I have been a musician for 20 years, and have spent the last 15 producing, recording, and mixing. I own and run The Audio Village in Austin, TX and play guitar with Aaron Ivey at The Austin Stone Community Church and serve as the Director of Albums for Austin Stone Worship.

My side project, The Reveille, is an all-instrumental project of film score-esque music. Our newest record, Vol II, was released in November 2014 and features a 16-piece orchestra mixed with electronic and percussive elements. Take a listen on SoundCloud.

I’d love to help be a part of your next project, be it from songwriting, arranging, producing, recording, mixing, or any of the above! Contact me here.





Below are some of the projects I have worked on recently. Click on an album cover to listen to a song and view other information.

  • All
  • writing
  • producing
  • recording
  • performing
  • mixing


I’ve owned and operated The Audio Village in Austin, TX since 2005. I love working with local artists in Austin as well as bands from all over the country. Since I was young, I’ve always loved the idea of being able to record songs that I wrote — I could never separate the idea of writing and the idea of recording. As such, the “song” is my primary concern as a producer; what can we do to make the song better and make the song shine? The Audio Village is a studio dedicated to creating art in community. Why spend your hard earned money in a studio that feels like a hospital? Our community of artists in Austin enjoy making music with friends, good food, and good drinks in a relaxed atmosphere while still dedicated to doing things excellently.

Contact me if you’d be interested in coming to Austin and making a record! I’d be honored to help in any way that I can. Here’s a selection of our gear.

Toft ATB 24
Pro Tools 12, Pro Tools 11
Antelope Orion32
Adam monitoring
Event monitoring
KRK monitoring
(2) Vintech 273
Manley Dual Vocal Combo
(2) API 512c
(2) Shadow Hills GAMA
UA LA-610
UA 2-610
Avalon 737sp
API 550a
API 550b
(2) Rupert Neve Portico 543
(2) Chandler Limited Little Devil
Tons of Waves Plugins
FabFilter suite
Antares Auto-Tune 8
Celemony Melodyne
Soundtoys suite
NI Komplete 9
Propellerhead Reason
Ableton Live
Behringer PowerPlay monitoring
1973 Gibson ES-335
1966 Fender Princeton
Fano JM6
Fender Strat
Fender Tele (several)
Rickenbacker 330
Gibson SG
Gretsch Electromatic
Vox AC30
Top Hat Club Royale
Tone King Imperial
Lincoln Multiwatt
(2) Fender Blues Jr
(2) upright pianos
Tons of guitar pedals,
including Mad Professor,
Strymon, Empress, etc.
More guitars as needed
Bunch of midi controllers
Mojave MA-300
Wunder Audio CM7 FET
Shure KSM414
(2) Cascade Fathead ribbon
(2) AKG c414
Blue Blueberry
(2) Sennheiser 421
Shure Beta 52
Sennheiser e602
(2) Shure KSM109
(4) Shure SM57
(4) Senneheiser e604



Maintenance and the Kingdom of God

If there’s one thing that continually bothers about this life, it can be summed up in the word “maintenance”. There isn’t a single thing on this earth that doesn’t ultimately fail. Nothing is new under the sun, and nothing stays new under the sun. As soon as you drive a car off the lot, it’s value plummets because it is no longer in its perfect, original state. Now, it requires maintenance.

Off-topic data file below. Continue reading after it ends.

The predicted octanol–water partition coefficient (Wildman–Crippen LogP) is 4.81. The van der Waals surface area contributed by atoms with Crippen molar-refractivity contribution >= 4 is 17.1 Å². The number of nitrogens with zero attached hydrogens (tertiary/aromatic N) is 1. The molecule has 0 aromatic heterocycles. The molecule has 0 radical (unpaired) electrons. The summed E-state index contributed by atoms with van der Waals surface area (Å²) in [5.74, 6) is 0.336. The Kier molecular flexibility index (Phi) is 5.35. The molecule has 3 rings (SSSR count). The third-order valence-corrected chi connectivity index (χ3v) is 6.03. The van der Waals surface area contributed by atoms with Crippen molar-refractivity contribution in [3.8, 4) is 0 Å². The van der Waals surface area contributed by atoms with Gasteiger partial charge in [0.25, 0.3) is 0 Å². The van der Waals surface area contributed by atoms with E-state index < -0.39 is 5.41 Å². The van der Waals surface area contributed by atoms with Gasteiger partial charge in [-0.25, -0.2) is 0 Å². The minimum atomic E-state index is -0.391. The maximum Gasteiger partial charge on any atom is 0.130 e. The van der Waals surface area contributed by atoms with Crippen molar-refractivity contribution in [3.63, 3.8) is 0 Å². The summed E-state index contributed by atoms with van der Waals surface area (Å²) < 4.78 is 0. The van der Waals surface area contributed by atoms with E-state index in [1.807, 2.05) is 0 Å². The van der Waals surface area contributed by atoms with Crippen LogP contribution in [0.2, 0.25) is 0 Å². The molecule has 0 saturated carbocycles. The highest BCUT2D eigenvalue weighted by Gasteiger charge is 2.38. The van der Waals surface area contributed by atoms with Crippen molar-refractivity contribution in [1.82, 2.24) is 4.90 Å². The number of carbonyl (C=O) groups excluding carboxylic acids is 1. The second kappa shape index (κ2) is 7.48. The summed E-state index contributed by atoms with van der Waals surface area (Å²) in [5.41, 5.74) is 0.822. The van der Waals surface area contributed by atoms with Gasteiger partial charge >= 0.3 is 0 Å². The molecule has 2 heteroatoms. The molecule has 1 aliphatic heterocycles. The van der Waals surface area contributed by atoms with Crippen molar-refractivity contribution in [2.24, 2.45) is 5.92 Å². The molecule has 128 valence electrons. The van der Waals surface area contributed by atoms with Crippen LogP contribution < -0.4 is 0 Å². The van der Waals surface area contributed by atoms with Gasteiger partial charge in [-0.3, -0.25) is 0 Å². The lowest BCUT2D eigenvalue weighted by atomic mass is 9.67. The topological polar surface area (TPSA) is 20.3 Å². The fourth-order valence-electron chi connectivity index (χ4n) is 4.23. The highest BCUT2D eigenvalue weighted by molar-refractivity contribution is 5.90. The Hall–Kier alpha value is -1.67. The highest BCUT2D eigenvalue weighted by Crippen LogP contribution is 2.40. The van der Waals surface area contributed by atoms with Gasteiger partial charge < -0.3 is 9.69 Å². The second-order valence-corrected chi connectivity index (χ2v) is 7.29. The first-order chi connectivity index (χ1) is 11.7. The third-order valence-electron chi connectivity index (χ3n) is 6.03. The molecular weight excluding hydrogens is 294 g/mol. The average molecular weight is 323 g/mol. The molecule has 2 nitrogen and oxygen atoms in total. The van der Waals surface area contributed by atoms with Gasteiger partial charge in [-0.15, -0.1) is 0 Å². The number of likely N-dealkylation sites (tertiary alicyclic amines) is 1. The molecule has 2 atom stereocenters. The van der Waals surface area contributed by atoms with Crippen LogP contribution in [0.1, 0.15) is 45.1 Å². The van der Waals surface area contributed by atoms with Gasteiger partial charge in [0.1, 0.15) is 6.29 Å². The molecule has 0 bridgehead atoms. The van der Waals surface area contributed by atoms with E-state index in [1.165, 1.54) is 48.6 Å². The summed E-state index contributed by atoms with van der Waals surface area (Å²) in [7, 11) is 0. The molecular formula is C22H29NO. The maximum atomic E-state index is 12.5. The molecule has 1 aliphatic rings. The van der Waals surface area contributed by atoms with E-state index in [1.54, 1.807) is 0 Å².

I’m a fairly Type A person, and it bothers me when things are not in some semblance of order. The constant requirement of maintenance for every single thing around us — including ourselves — is endlessly frustrating. “I just got this thing, why is broken already?” is a constant mantra in my head. Nothing is ever in a state of “completion”. There’s always something that breaks, something that gets misaligned, something that is not operating as it ought.

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The Economy Of Words

Lately, I have been feeling the conviction of practicing an economy of words.

We live in a world of such great noise, both audible and visual.  If we’re not careful, we get totally swept under by the sheer amount of information and “sound” coming at us.  It’s a wonder to sit and watch your Facebook, Twitter, or Instagram feeds: a flood of nonstop updates and moments.  There is great joy in seeing the world unfold around us, but there is also an inherent danger of the important things getting lost in the noise.  This includes the noise in our own conversations.

A few months ago, I was talking with my wife about having kids, as we had been praying and thinking through this decision.  It’s a complex subject, with many different associated feelings, and one that can be riddled with fears and anxieties.  Expressing those can be difficult!  As we were talking, I realized suddenly I had been talking for five minutes and had barely begun to adequately state what I meant to get across.  My explanation was filled with filler words: “um”, “like”, “in that sense of”, “you know what I mean?”.  It was like speaking in code: take every tenth word and compile a coherent thought.  Throw away the others.

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